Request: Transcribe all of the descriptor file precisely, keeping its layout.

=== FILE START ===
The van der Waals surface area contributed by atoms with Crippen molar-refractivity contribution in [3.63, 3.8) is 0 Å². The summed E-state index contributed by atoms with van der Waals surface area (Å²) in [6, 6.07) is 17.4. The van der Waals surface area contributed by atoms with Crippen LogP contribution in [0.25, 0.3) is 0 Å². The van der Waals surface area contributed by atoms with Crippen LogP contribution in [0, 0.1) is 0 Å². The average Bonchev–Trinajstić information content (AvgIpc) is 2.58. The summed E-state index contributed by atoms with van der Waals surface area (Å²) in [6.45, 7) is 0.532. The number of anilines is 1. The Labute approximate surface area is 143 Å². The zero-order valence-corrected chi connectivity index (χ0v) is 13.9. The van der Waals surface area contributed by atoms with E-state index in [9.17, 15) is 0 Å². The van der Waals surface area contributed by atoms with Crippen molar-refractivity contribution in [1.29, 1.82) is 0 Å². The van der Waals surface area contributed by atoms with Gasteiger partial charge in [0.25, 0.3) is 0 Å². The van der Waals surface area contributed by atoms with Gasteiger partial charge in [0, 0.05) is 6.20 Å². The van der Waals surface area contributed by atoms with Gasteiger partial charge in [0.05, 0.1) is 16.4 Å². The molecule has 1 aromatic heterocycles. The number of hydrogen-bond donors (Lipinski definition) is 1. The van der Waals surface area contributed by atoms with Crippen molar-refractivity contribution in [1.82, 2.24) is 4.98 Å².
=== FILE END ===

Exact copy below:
The van der Waals surface area contributed by atoms with Crippen molar-refractivity contribution in [3.63, 3.8) is 0 Å². The summed E-state index contributed by atoms with van der Waals surface area (Å²) in [6, 6.07) is 17.4. The van der Waals surface area contributed by atoms with Crippen LogP contribution in [0.25, 0.3) is 0 Å². The van der Waals surface area contributed by atoms with Crippen LogP contribution in [0, 0.1) is 0 Å². The average Bonchev–Trinajstić information content (AvgIpc) is 2.58. The summed E-state index contributed by atoms with van der Waals surface area (Å²) in [6.45, 7) is 0.532. The number of anilines is 1. The Labute approximate surface area is 143 Å². The zero-order valence-corrected chi connectivity index (χ0v) is 13.9. The van der Waals surface area contributed by atoms with E-state index in [9.17, 15) is 0 Å². The van der Waals surface area contributed by atoms with Crippen molar-refractivity contribution in [1.29, 1.82) is 0 Å². The van der Waals surface area contributed by atoms with Gasteiger partial charge in [0.25, 0.3) is 0 Å². The van der Waals surface area contributed by atoms with Gasteiger partial charge in [0, 0.05) is 6.20 Å². The van der Waals surface area contributed by atoms with Gasteiger partial charge in [0.05, 0.1) is 16.4 Å². The molecule has 1 aromatic heterocycles. The number of hydrogen-bond donors (Lipinski definition) is 1. The van der Waals surface area contributed by atoms with Crippen molar-refractivity contribution in [1.82, 2.24) is 4.98 Å².